A critical time: Small handful of educators losing jobs for lessons linked to race, not CRT
Tennessee social studies teacher Matthew Hawn knew exactly what he would be teaching his students in his contemporary issues class last year. What he didn’t know was how that would eventually lead to his dismissal.
After using Ta-Nehisi Coates’ essay titled “The First White President” and a video of Kyla Jenée Lacey performing her poem “White Privilege,” Hawn found himself reprimanded by Sullivan County School officials. They said he denied his students more than one viewpoint.
“Your job is not to teach one perspective,” the letter of reprimand to Hawn said. “Your job is also not to ensure students simply adopt your own personal perspective. Your job – in teaching Current Events – is to ensure students learn to seek out and consider varying and credible perspectives.”
Hawn says he did just that.
“I use a lot of different teaching methods,” Hawn told USA TODAY. “In this particular case, we were going to evaluate the claims made by Ta-Nehisi Coates and the other suggestions that the students brought in. … We were going to look at those and let the students determine for themselves the validity of those claims.”
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He was eventually dismissed May 10, one of a handful of teachers disciplined this year in response to the outcry over critical race theory, which examines racism in institutions. While Hawn's experience reflects that of a small minority of teachers, it underscores the growing pressure instructors are facing not over critical race theory — a framework reserved for graduate-level studies — but over any topics that touch on race.
Sullivan County School officials had told Hawn in the reprimand that if he was presenting a liberal perspective, he also had to present a conservative perspective – a request that baffled Hawn, who has taught his contemporary issues course for the last decade.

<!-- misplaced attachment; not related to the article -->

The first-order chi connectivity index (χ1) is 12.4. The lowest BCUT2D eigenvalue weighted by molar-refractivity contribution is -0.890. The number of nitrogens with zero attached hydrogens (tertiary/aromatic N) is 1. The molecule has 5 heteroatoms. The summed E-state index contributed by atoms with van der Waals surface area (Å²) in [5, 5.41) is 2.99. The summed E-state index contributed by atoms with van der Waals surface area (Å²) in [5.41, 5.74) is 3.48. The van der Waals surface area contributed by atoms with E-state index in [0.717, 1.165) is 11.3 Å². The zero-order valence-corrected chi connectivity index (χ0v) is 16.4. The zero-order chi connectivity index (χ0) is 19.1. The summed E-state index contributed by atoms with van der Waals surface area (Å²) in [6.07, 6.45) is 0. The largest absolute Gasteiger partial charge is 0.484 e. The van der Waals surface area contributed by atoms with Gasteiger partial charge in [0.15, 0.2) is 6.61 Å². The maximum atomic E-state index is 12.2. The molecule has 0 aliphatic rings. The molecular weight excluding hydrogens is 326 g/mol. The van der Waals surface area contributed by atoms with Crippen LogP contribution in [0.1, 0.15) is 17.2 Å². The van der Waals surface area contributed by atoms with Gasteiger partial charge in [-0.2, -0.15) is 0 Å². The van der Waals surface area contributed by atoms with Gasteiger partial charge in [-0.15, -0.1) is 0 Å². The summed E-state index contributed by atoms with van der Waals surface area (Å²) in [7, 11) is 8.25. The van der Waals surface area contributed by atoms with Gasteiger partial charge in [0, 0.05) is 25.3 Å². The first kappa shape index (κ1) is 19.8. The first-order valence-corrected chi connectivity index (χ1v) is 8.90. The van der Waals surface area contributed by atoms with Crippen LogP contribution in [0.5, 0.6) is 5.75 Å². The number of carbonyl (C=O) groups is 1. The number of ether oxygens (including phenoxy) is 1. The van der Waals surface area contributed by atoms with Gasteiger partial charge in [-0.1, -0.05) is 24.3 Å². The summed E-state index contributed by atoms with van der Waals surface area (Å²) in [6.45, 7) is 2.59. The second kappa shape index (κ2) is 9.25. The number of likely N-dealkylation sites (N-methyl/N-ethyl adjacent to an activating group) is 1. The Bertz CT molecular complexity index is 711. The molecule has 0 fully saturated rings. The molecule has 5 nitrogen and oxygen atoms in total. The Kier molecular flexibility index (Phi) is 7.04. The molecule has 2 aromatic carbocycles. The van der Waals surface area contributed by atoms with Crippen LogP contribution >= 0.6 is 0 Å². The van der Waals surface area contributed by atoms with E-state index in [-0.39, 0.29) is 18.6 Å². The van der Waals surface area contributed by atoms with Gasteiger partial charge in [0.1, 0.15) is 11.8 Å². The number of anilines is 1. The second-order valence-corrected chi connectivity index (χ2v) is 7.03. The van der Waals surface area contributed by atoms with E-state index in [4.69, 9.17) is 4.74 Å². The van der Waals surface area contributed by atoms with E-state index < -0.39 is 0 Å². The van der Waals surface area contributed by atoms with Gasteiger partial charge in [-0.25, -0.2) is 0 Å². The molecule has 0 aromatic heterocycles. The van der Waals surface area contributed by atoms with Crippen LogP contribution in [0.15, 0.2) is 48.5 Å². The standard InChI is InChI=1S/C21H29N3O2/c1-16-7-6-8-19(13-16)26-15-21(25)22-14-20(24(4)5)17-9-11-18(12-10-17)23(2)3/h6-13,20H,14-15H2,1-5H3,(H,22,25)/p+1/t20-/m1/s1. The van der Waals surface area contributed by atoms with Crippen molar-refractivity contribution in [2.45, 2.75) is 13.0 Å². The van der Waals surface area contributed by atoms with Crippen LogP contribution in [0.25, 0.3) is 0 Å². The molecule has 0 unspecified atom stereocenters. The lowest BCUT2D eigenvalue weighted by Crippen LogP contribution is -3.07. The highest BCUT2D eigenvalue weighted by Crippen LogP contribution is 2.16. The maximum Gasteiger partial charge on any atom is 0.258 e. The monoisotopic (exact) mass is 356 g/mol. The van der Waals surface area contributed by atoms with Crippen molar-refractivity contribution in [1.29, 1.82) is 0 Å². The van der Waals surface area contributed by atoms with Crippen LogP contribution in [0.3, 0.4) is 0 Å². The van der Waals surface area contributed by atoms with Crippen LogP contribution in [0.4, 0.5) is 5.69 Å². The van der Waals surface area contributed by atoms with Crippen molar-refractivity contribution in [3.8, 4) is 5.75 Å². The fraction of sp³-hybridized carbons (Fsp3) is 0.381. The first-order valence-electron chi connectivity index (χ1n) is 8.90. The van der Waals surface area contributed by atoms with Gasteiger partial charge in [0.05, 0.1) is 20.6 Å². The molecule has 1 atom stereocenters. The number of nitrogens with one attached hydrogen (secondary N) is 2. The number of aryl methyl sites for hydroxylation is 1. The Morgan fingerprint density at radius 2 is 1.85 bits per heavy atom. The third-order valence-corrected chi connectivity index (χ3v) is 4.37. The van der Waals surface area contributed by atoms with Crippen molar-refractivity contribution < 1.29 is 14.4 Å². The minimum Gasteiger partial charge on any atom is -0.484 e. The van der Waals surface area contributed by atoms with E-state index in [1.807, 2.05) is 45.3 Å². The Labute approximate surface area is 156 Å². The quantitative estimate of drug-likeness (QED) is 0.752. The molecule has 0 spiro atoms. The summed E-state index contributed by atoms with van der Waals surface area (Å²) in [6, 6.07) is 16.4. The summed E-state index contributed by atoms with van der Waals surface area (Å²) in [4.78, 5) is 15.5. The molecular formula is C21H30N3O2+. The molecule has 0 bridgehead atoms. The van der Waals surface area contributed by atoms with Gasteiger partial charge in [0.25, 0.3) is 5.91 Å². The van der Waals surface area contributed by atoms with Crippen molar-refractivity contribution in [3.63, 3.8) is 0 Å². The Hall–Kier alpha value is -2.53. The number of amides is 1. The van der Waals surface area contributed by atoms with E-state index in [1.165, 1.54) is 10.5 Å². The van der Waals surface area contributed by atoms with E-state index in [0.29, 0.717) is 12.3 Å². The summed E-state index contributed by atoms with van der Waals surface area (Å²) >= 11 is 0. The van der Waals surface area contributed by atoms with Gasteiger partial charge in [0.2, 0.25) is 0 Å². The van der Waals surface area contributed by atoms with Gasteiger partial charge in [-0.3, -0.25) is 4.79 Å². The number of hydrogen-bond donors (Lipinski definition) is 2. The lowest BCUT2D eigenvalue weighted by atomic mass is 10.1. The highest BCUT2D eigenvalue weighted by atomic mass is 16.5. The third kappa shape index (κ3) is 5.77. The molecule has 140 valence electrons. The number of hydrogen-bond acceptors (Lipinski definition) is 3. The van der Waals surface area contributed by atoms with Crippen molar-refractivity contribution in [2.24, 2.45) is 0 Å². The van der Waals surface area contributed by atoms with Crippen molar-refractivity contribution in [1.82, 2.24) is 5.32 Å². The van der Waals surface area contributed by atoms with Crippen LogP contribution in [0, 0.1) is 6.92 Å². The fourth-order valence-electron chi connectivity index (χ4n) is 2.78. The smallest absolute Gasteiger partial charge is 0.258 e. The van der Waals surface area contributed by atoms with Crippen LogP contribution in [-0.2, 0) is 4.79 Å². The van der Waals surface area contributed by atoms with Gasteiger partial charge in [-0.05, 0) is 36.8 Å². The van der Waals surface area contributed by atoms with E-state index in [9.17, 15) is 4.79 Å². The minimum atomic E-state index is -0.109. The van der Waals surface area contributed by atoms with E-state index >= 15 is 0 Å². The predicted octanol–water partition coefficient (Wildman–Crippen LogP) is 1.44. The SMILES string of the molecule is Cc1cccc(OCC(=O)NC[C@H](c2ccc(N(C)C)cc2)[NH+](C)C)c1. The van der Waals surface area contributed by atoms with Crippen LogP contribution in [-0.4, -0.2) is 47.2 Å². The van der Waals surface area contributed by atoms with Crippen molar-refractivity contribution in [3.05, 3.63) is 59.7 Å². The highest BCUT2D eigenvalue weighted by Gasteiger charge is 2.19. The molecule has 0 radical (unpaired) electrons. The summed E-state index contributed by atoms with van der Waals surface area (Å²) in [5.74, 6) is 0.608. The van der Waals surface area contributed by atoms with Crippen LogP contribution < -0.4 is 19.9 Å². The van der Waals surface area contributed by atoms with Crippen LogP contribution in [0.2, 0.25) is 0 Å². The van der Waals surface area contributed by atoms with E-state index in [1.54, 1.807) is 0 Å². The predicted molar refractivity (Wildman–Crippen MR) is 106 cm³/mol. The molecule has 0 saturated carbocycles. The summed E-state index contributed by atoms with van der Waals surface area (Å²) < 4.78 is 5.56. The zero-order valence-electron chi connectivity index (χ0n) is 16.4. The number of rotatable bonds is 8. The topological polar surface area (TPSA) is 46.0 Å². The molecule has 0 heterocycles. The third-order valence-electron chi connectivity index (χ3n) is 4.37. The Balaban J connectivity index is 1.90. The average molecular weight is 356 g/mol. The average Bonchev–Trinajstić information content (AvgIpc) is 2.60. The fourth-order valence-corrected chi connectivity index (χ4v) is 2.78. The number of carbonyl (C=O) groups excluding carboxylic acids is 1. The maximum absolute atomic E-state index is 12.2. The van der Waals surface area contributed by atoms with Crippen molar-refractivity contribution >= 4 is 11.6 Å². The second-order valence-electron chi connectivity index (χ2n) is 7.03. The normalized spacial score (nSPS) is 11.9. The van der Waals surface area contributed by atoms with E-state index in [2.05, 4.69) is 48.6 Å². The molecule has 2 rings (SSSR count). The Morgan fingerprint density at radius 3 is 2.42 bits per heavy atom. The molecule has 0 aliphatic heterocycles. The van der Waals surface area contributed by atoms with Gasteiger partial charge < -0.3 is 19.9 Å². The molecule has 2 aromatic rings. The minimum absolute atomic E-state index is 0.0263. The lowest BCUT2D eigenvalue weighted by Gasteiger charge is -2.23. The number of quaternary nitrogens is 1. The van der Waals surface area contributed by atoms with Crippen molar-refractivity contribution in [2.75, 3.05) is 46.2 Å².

“I never introduce things as liberal or conservative because of our own implicit bias,” Hawn said. “If you have a conservative kid, and you announce something is liberal, they’re going to turn it off and vice versa.”
To comply with the county’s directions, Hawn asked his students about “Black privilege” and whether it existed, allowing them to evaluate those claims for themselves. Despite his efforts, he was dismissed four months later for violating the Teacher Code of Ethics by not providing his students with a variety of viewpoints.
In the 10 years of teaching his course, Hawn said he covered a wide range of current issues, including the closing of Guantánamo Bay, climate change, the #MeToo movement and other race-based topics, and never faced any disciplinary action.
Hawn partly blames his reprimand and eventual dismissal on deep divisions in the nation. He's worried that this won’t be a one-time event.
“I’m not going to be the first teacher that this happens to,” Hawn said. “This is going to continue to happen, and it’s not only going to be about race.”
The controversy over critical race theory is a new one. Google searches for the term "critical race theory" were flat for the past five years and only started to increase after then-President Donald Trump accused educators and Democrats of trying to indoctrinate American children with alternative views of the nation's history.
Conservative politicians around the nation have since seized on critical race theory as a political wedge issue and several states passed laws designed to prohibit the theory from making its way into the classroom.
“Critical race theory is a specific academic theoretical framework used by academics in sociology, anthropology and political science," said Mohamed Abumaye, an assistant professor of sociology at California State University, San Marcos.